This work examines ways to make the best use of limited resources when selecting individuals to follow up in a longitudinal study estimating causal effects. In the setting under consideration, covariate information is available for all individuals but outcomes have not yet been collected and may be expensive to gather, and thus only a subset of the comparison participants are followed. Expressions in Rubin and Thomas (1996) show the benefits that can be obtained, in terms of reduced bias and variance of the estimated treatment effect, of selecting comparison individuals well matched to those in the treated group compared with a random sample of comparison individuals. We primarily consider nonexperimental settings but also consider implications for randomized trials. The methods are illustrated using data from the Johns Hopkins University Baltimore Prevention Program, which included data collection from age 6 to young adulthood of participants in an evaluation of 2 early elementary-school-based universal prevention programs.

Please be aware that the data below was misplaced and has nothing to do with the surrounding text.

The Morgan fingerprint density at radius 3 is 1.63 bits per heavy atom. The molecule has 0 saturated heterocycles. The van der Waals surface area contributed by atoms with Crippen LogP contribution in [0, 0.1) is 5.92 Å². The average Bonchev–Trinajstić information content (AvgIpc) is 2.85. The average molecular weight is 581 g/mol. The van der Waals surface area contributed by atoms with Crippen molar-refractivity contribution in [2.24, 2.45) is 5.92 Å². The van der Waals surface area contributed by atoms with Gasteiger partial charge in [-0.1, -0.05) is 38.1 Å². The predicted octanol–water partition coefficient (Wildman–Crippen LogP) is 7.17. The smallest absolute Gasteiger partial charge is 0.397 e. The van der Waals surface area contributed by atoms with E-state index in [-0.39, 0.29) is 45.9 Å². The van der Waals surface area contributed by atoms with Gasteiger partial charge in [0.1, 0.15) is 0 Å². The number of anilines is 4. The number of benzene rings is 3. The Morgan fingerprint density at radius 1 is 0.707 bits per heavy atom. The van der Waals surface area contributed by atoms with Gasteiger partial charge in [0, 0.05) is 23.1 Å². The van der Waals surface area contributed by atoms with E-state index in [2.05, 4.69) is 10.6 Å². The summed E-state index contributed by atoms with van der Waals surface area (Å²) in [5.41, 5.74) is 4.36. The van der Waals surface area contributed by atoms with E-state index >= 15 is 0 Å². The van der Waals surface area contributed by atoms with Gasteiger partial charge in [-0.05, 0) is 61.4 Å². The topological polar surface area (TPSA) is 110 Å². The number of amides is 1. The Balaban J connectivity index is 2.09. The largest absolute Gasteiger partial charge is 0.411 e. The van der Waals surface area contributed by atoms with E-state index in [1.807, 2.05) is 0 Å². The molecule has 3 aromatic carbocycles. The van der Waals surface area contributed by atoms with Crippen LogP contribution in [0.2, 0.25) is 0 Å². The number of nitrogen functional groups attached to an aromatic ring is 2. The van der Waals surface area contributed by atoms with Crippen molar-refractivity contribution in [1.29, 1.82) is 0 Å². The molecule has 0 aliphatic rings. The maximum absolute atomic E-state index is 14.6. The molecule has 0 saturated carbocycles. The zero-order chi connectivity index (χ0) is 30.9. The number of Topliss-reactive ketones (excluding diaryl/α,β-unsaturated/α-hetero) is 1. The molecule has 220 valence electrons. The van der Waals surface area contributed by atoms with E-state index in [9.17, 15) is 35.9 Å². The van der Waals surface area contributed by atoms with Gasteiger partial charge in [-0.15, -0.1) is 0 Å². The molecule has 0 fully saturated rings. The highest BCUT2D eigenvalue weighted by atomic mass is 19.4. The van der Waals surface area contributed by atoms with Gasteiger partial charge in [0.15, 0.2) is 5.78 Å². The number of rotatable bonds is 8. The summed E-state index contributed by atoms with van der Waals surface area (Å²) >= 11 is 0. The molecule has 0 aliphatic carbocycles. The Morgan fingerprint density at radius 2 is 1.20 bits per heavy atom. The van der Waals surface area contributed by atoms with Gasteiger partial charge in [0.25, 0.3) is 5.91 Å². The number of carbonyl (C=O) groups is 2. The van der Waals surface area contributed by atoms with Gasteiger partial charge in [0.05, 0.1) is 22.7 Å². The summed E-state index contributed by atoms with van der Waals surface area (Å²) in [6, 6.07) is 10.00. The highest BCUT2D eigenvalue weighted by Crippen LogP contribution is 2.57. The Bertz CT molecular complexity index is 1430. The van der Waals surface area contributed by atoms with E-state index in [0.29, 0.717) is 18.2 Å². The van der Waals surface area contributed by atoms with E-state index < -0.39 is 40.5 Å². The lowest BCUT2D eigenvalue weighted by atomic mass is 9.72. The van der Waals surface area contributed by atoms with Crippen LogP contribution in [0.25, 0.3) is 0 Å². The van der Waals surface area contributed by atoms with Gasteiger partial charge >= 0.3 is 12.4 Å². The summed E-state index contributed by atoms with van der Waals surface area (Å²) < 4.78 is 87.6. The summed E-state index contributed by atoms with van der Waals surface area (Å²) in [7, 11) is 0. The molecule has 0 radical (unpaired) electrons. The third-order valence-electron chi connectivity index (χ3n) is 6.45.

ASJC Scopus subject areas
- Statistics and Probability
- Experimental and Cognitive Psychology
- Arts and Humanities (miscellaneous)